If you are a wheelchair user who does not like to be approached with offers of assistance, then I would very much recommend Gdansk. However, if you are like me and you do appreciate the odd helping hand, then you need to be prepared! Accessibility is definitely on the agenda; like I say, we did find a couple of adapted toilets and the majority of the pavements had dropped curbs. The public transport was supposedly wheelchair accessible but even at the major stations (such as the airport and the central terminus), there was not level access and a train conductor had to lift your wheelchair up onto the train or down onto the platform. This would not be possible if you were in a power chair as I think the step is too large (a height difference greater than that ever encountered on a curb). So there is definitely an attempt to make the city more inclusive and accessible to wheelchair users but I would say that they are not quite there and there is a distinct lack of understanding about the importance of e.g. level access!

On a definite positive side was the hotel in which we stayed. It was the Ibis Stare Misto and it had excellent level access throughout and the best adapted bathroom I have ever had in a room. My hands have been affected by my disease so I struggle to wheel across carpets. The bathroom was located quite, but not uncomfortably, close to the bed. There were drop rails around the toilet so side access could easily be achieved if needed. There were also rails to the left and right of the sink, a roll in shower with two or three wall mounted grab rails and a permanent fold down shower seat. The only difficulty I encountered there was the doors. The wheelchair accessible room was located at the far end of a corridor, through another door. There was only one other room behind the door so the entryway was quite awkward and you had to turn immediately to get into your room. If you were by yourself, you might find this a challenge to navigate.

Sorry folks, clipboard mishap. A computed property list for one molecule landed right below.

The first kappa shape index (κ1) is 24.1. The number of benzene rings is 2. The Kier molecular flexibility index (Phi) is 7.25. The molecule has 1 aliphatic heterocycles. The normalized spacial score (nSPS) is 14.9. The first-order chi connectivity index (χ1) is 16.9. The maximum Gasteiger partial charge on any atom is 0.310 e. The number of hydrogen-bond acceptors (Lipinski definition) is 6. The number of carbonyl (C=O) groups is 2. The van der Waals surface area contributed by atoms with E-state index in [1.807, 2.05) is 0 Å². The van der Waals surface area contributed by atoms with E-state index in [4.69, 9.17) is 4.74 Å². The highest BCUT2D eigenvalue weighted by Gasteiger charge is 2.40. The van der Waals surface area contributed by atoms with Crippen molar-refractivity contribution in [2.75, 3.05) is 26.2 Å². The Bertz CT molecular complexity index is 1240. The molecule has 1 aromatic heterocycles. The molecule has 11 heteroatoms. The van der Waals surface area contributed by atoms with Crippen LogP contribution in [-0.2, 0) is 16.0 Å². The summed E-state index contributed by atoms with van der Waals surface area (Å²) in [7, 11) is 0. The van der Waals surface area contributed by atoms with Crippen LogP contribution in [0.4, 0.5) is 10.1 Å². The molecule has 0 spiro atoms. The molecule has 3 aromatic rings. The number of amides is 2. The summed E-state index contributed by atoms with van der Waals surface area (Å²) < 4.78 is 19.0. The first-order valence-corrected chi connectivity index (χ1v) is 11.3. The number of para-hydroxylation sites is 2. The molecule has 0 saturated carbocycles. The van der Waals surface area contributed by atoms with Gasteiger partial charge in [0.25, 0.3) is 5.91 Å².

Activity-wise, we passed most of the time just meandering around the town. It is a seaport so there is fantastic and fresh seafood on offer but if you do not love seafood there is a wide selection of other dishes on offer and they do not seem to be overwhelmed with potato and cabbage! Nearly all of the restaurants have an outside seating area and where this seating area is a raised platform, it is often ramped so a lot of places are wheelchair accessible.

There are some cobblestone areas but these are not the most aggressive cobblestones and they are not too bad in a wheelchair. Along the waterfront, there are a couple of short staircases and there is a ramped section, however, this seems to be designed more for children’s pushchairs than wheelchairs as they consist of two parallel lengths with stairs in between. The wheels have to be lined up exactly with the parallel lengths and then you can be pushed up or down. The ramps themselves are quite slippery and the steps in the middle are necessary for the person pushing you to have a grip. We wanted to go on one of the boat cruises that went up the river to the mouth of the Baltic Sea. My husband was told that the tall ships were wheelchair accessible (they would just lift me on and off) and so we ventured down. The staircase down to the ships was longer than the ones that we had previously encountered and as it was steep I tried to help my husband by clambering down the stairs out of the wheelchair.